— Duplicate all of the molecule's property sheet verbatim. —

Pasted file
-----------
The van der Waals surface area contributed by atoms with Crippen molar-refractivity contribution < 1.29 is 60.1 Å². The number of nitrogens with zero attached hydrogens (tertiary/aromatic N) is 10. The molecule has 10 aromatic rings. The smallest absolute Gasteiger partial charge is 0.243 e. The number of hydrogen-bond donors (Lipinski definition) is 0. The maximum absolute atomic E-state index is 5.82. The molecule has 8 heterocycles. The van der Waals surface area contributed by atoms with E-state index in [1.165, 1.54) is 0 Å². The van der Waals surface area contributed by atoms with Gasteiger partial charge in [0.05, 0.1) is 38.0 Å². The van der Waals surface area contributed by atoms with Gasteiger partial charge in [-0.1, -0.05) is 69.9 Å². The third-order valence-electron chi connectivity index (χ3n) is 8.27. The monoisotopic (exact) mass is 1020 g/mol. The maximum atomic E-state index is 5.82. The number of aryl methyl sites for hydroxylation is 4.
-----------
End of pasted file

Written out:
The van der Waals surface area contributed by atoms with Crippen molar-refractivity contribution < 1.29 is 60.1 Å². The number of nitrogens with zero attached hydrogens (tertiary/aromatic N) is 10. The molecule has 10 aromatic rings. The smallest absolute Gasteiger partial charge is 0.243 e. The number of hydrogen-bond donors (Lipinski definition) is 0. The maximum absolute atomic E-state index is 5.82. The molecule has 8 heterocycles. The van der Waals surface area contributed by atoms with E-state index in [1.165, 1.54) is 0 Å². The van der Waals surface area contributed by atoms with Gasteiger partial charge in [0.05, 0.1) is 38.0 Å². The van der Waals surface area contributed by atoms with Gasteiger partial charge in [-0.1, -0.05) is 69.9 Å². The third-order valence-electron chi connectivity index (χ3n) is 8.27. The monoisotopic (exact) mass is 1020 g/mol. The maximum atomic E-state index is 5.82. The number of aryl methyl sites for hydroxylation is 4.